Tom`s conclusion So When the dust settles, though, GeForce GTX 780 Ti does emerge as the fastest single-GPU graphics card you can buy for common enthusiast-class resolutions. It houses an incredibly complex processor and does a superb job keeping the chip cool, quietly. Living in Bakersfield, where it gets into the 100-degree range during summer, I particularly appreciate 780 Ti’s consistent performance. Though I’m not necessarily a fan of Nvidia’s price point, something tells me that the folks who are truly interested in buying a GeForce GTX 780 Ti know why they want it, and are more than happy to scrape $300 off of Titan for a better-performing gaming product.
The AMD Readon R9 290X is certainly possible to play games at 3840×2160 4K UltaHD, but nobody is going to spend $3500 on a new monitor and settle for barely-playable performance at dialed-back settings. Were taking like a few FPS when it comes to Nvidia’s GeForce Titan in some games. AMD’s PowerTune technology that was introduced in the Radeon HD 7970 GHz Editionits (Boost feature) and then in the Radeon HD 7790, AMD changed the behavior of PowerTune based on additional input from a second-gen VR controller. The overclocking with this card is crazy stupid and not in the good way, they have two different BIOS one called Quiet Mode, and the other dubbed Uber. The first puts a default limit of 40% duty cycle on the fan, while the second one stops at 55%.
If the card is running in Quiet mode, hits 95 degrees, and cannot control temperature under 40% fan speed, it’ll start pulling back clock rate to avoid 96 degrees. Performance takes a hit in the interest of low noise. Switching to Uber mode simply gives you 15% more duty cycle before clock rates start dialing back. This is just also stupid so from what I’m getting from this is that your so called R9 290X ant running at 1GHz at lease Nvidia’s GTX 600 and 700 modes run at there advertise clock speed NOT dial back Okay what ever, check out the chart on Tom’s Hardware.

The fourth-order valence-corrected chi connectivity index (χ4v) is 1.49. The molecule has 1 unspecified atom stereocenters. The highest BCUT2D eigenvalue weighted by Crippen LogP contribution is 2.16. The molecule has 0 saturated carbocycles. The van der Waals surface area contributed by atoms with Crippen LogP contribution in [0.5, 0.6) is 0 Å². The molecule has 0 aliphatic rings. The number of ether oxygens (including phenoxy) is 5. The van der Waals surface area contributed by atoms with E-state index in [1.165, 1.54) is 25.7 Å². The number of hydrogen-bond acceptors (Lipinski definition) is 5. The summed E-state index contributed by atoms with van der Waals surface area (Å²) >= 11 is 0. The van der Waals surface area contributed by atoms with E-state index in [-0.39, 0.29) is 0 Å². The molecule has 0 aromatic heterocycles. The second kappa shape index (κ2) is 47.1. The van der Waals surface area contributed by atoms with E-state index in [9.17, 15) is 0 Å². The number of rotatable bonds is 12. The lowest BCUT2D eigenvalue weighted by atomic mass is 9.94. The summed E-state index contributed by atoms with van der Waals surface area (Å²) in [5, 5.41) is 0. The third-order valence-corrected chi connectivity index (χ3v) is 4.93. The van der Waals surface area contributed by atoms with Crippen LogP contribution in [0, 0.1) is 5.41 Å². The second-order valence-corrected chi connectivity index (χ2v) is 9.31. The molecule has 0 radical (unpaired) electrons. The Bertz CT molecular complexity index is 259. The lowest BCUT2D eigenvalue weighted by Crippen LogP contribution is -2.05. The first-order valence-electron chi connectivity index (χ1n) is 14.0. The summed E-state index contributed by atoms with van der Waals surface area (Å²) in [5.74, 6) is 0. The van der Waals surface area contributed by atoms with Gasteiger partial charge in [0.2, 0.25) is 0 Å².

I also call the Uber Mode (You Bun Mode) because that’s just what it is even though All of this can happen very quickly thanks to the aforementioned VR controller. Previously, there was a relatively long delay between the request for a higher voltage and a subsequent clock rate step. AMD’s second-gen serial VID is around two orders of magnitude faster (~10 µs rather than 1 ms), it provides confirmation of the switch, and it’s granular down to 6.25 mV steps. Okay looks like that didn’t.
Let see what else O the noise and power well notting surprising there as AMD Readon videocards are always loud as hell not all of them but the high end ones listen to the Noise on Tom’s Hardware I liked when we said We decided to forgo the video demonstrating what a 95% duty cycle sounds like. It’s pointless and potentially bad for your long-term hearing. The noise is simply unbearable without commercial-grade ear protection. lol Nice
Power even though AMD makes a point of highlighting its ZeroCore Power feature, which does drop the card to a miserly 5 to 6 W, you only enjoy the benefit of this when your monitor is in suspend mode. As soon as the desktop becomes active, power consumption jumps to 20 W with one monitor connected. Connect two and you’re looking at 57 W. Three monitors take you all the way up to 59 W. This means that the R9 290X consumes more power than two overclocked GeForce GTX 780s in SLI with more than one monitor attached. What are you kidding me really I have two monitors and with three the GeForce GTX just halls 16W this is crazy AMD love eating power literally just like there 9570FX and 9590FX CPUs 220W wow!